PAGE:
An elite group of high-end DC restaurants that hobbled through all of the stops and starts, public health protocols, plumbing theater, staff challenges and changing needs of their customers in 2020 are receiving a huge reward today as the Michelin Guide coveted Stars.
Five restaurants have received their first stars in the fully digital guide for 2021, including a two-star rating for Jônt, where customers can use Chef Ryan Ratino’s blend of continental luxury and Janese fermentation techniques in dishes such as Dungeness crab with donabe rice, Truffle and maitake mushroom. According to a press release from the restaurant, 30-year-old Ratino is the youngest chef in the U.S. to oversee a two-star restaurant and the youngest chef to ever create two different-star companies.
Other newcomers include Rooster & Owl, where Chef Yuan Tang presents tasting menus with an eclectic mix of American, Asian, Italian and Middle Eastern flavors. Xiquet, the Valencian-style Spanish spot by chef Danny Lledó in Glover Park, full of luxurious paella pans and suckling pig, cooked on a spit over orange wood; Cranes for Spanish-Janese small plates by chef Pepe Moncayo; and El Cielo, an existing brand of Prix Fixe restaurants owned by Chef Juan Manuel Barrientos, who added a location in northeast La Cosecha market to their Colombia and Miami properties.
Michelin has already determined that restaurants that are temporarily closed don’t have to lose their stars, which means that two two-star tasting rooms – José Andrés Minibar and Pineple & Pearls – have retained their elite status. The one-star Plume, which served haute cuisine in the mid-Atlantic at the downtown Jefferson Hotel, has also remained closed. Komi, the Greek-influenced Mediterranean Prix Fixe place known for the kitchen of Johnny Monis and the service team of Anne Marler, stuck to its star despite its comprehensive hub for the casual, vegetable-centric Hpy Gyro. The Inn at Little Washington, a high profile American travel destination in the Shenandoah Valley, Virginia, remains the only three-star restaurant in the DC travel guide.
No restaurants that won stars in 2020 were removed from the list. An omission by the anonymous inspectors of the French tire manufacturer is particularly noticeable. Albi, Chef Michael Rafidi’s Levantine restaurant in Navy Yard, wowed local and national critics with bold Middle Eastern flavors and a subtle twist of pitas, kebabs, hummus, and whole chickens demonstrating Rafidi’s prowess with a wood-burning stove. The price and the high-profile wine program both seem to satisfy Michelin’s sensibility, but apparently there was only room for one fancy restaurant in the Arab world: Maydan, a new choice in 2020. Pan-Latin Seven Reasons, called Esquire’s The # 1 Best New Restaurant in America at the end of 2019 is also prominently missing. As does Kevin Tiens Moon Rabbit, the only venue in DC where Vietnamese cuisine can enjoy fine dining.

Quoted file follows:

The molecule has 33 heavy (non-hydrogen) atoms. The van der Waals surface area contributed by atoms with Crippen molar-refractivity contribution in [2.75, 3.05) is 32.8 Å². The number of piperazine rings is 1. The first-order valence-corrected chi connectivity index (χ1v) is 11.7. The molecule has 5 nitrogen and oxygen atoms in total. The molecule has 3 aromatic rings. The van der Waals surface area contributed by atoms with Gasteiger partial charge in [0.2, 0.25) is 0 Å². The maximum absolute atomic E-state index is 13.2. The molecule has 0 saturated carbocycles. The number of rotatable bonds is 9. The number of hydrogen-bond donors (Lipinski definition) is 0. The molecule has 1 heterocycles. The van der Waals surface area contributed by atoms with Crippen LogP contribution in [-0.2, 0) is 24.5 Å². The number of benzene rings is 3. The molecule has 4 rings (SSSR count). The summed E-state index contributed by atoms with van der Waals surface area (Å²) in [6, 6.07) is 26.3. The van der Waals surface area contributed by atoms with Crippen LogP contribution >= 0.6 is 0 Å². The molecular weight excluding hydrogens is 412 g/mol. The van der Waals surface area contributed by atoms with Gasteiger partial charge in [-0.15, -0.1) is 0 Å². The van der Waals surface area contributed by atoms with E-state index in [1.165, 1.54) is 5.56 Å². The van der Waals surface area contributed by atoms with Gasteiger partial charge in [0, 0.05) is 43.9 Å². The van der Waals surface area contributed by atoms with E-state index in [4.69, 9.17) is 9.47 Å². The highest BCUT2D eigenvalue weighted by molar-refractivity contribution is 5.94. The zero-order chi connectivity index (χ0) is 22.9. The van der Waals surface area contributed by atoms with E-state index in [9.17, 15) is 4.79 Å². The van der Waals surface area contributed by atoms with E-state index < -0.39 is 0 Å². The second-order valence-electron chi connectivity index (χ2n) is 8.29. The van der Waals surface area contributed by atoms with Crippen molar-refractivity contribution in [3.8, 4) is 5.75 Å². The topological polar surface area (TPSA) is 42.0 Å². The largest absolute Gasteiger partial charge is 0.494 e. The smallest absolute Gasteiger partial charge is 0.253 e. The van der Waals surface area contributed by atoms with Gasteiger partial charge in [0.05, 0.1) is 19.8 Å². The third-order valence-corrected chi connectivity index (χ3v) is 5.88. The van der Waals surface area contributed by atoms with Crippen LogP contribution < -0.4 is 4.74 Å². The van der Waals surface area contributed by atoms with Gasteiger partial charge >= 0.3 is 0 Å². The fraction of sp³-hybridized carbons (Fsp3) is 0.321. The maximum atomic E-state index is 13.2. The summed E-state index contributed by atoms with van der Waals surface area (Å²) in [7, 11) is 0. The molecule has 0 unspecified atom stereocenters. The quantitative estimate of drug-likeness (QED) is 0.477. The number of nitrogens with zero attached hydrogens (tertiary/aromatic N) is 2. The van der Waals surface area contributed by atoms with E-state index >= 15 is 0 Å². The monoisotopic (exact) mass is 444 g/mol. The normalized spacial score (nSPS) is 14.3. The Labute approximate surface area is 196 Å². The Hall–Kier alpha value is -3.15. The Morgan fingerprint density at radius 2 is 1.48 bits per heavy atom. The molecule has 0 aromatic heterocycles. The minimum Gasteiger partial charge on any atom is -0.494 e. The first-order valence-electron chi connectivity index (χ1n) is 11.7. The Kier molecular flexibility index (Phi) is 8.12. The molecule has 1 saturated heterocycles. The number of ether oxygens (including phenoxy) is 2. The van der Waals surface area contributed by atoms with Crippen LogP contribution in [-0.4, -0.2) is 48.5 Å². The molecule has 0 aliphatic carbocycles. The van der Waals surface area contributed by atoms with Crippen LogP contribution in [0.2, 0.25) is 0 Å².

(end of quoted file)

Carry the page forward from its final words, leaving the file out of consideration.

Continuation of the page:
Bad Saint, a pioneering Filipino restaurant that has been under pressure for years, was again struck off the starred dining list and not included in the Bib Gourmand list, which highlights value-based choices for diners $ 40 or less each Person want to spend. Michelin announced the winners of this group on Tuesday April 20th. The Michelin inspectors denied chef Amy Brandwein, a multi-year finalist in the James Beard Awards for her seasonal Italian cuisine at Centrolina, a star. Brandwein’s new café and bakery, Piccolina, seems to be an ideal fit for the Bib Gourmand’s list, but Michelin has passed it on.
Michelin will follow the DC guide update and publish its guides for Chicago and New York on May 29th and 6th.
Here is the full list of the 23 starred restaurants in the district.
Michelin’s 2021 Starred Selections for DC
The Inn in Little Washington
Pine wood & pearls
Rooster & Owl (new)
Heaven DC (new)